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fordfixer
11-20-2010, 10:23 AM
Tomlin spreads blame for letdown in pass defense
By John Harris, PITTSBURGH TRIBUNE-REVIEW
Saturday, November 20, 2010
http://www.pittsburghlive.com/x/pittsbu ... 10251.html (http://www.pittsburghlive.com/x/pittsburghtrib/sports/steelers/s_710251.html)

The words should be chilling to Steelers fans.

Asked about the play of his secondary after New England Patriots quarterback Tom Brady threw for 350 yards and three touchdowns in a 13-point Steelers loss, coach Mike Tomlin passed the buck to his front seven.

"Our pass defense is a combination of a lot of people. Not only corners but safties and linebackers and (pass) rush,'' Tomlin said. "A lot of the things that went on in that game, many of them were underneath throws that aren't directly involving cornerback play.''

Brady wasn't sacked in 43 attempts. With no consistent pass rush to force him to hurry his throws, Brady had plenty of time to target nine different receivers. Brady averaged 8.1 yards per completion, the highest average permitted by the Steelers this season.

"We weren't able to get consistent pressure,'' said Tomlin after the game.

Two days later, when he had a chance to view game tape, Tomlin added, "We all accept responsibility for our inability to consistently stop the New England Patriots. Coaches, players everyone. Not only the cornerback position.''

Added inside linebacker and defensive captain James Farrior: "We can't put those guys (cornerbacks) on an island and expect them to cover for a long time. We have to get a better pass rush. We definitely have to take it upon the front seven and the guys that are rushing the quarterback to have those guys' backs. They've got the hardest job on the field.''

Steelers cornerbacks have been a lightning rod for criticism following losses to Baltimore, New Orleans and New England. However, Tomlin's comments offered a different perspective about what went wrong defensively in those games.

The lack of a pass rush, for one.

In their three losses, the Steelers allowed six touchdown passes against only three sacks in 124 pass attempts.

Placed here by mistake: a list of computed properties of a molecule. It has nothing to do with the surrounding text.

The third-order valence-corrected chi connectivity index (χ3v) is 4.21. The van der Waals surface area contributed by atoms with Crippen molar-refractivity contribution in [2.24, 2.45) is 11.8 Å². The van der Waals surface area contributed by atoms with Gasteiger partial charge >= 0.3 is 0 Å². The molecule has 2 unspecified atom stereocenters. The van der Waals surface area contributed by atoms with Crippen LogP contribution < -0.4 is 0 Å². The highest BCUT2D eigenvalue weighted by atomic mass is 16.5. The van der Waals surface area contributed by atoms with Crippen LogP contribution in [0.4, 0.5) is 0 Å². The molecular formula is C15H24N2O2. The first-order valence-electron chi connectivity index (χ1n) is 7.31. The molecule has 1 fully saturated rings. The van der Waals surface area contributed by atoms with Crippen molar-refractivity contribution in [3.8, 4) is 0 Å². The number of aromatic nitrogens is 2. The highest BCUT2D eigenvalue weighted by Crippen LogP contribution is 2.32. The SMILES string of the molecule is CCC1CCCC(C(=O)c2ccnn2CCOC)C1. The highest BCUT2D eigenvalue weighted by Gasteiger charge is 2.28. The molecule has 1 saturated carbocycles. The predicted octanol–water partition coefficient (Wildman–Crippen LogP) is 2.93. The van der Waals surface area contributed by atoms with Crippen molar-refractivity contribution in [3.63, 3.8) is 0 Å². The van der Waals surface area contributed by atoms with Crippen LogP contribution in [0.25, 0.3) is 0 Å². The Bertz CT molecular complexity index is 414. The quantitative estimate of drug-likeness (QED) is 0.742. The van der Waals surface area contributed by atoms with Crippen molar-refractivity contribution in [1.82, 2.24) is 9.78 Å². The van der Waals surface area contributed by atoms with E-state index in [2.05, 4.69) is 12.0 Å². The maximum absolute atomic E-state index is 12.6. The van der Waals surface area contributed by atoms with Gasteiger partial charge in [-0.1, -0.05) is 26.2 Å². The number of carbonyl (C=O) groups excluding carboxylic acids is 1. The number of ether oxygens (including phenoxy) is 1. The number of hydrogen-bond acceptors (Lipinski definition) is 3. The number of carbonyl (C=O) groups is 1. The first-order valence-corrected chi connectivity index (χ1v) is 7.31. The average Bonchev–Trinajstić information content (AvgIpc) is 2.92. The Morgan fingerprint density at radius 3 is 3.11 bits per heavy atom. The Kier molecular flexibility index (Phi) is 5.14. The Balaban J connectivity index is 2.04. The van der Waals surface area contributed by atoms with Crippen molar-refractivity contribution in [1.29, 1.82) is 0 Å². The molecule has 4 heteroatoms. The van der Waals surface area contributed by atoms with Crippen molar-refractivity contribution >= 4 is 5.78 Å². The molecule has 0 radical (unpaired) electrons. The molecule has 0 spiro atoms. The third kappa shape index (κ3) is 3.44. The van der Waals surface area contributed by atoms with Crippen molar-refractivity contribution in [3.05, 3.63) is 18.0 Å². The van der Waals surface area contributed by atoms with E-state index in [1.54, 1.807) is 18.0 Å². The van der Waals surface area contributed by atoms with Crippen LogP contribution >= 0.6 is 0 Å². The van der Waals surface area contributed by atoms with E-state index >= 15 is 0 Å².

"There were times when we could have done things better. And there were times there was nothing you could do about it,'' said outside linebacker James Harrison, who leads the Steelers with seven sacks this season. "We could have had more pressure when Brady held the ball long enough to where we could have got there.''

Former New England safety Rodney Harrison offered another perspective that could help explain Brady's success against the Steelers.

Appearing on NBC, Harrison predicted before last week's game that Steelers cornerbacks would play man-to-man against New England's receivers because "the teams that have beaten the Patriots (Cleveland Browns and the New York Jets) played tight man-to-man coverage. The Patriots love those short, intermediate routes. If you're playing zone coverage like the Pittsburgh Steelers do all the time, there's some openings. But I think they're going to play man coverage.''

The Steelers played mostly zone against New England as Brady had a field day.

"In pass coverage, it's all on us because we're the guys covering the people who catch the ball,'' free safety Ryan Clark said. "We know it all works together. We know that when James (Harrison) and LaMarr (Woodley) are getting to the quarterback, we're a better team. But we also need to give them time to get back there. You can't let Tom Brady throw on his third step or his fifth step, or have a guy wide open if you expect the rush to get there.''

Starlifter
11-20-2010, 10:33 AM
couldn't disagree more. it's not leaving your CB's on an island when they have a 10 yard cushion. If brady was waiting 6-7 seconds on each pass before he threw that would be one thing, but for the most part the underneath stuff was soooo wide open so quickly he was simply taking what we gave. In tomlins world apparently you must be able to sack the QB in 3 seconds or your DB's can't be held responsible.

Mister Pittsburgh
11-20-2010, 10:46 AM
Browns beat Pats with tight man to man.

Steelers get killed playing soft zone.

Lebeau should have realized what needed to be done.

AkronSteel
11-20-2010, 10:52 AM
Browns beat Pats with tight man to man.

Steelers get killed playing soft zone.

Lebeau should have realized what needed to be done.

Yeah he should have realized it 8 flippin' years ago!!!

steelblood
11-20-2010, 10:57 AM
The Pats don't have a great group of WRs (outside of Welker they are below average at best). We have enough personnel to cover them in man. Troy could have taken welker and we could have left gay or Lewis back at safety. But, this team is simply too stubborn to think outside the box.

Steelhere10
11-20-2010, 11:40 AM
Hearing from Mike T, Ray Horton and Bruce A this team is doomed. They really believe this ****!

SanAntonioSteelerFan
11-20-2010, 11:49 AM
Hearing from Mike T, Ray Horton and Bruce A this team is doomed. They really believe this bad word!

I notice we haven't heard a word from Bad word. :wft does he think about his squad's performance? I wonder if he think the game plan was great, but the players couldn't execute ... Or??

hellbanger
11-20-2010, 01:31 PM
Hearing from Mike T, Ray Horton and Bruce A this team is doomed. They really believe this bad word!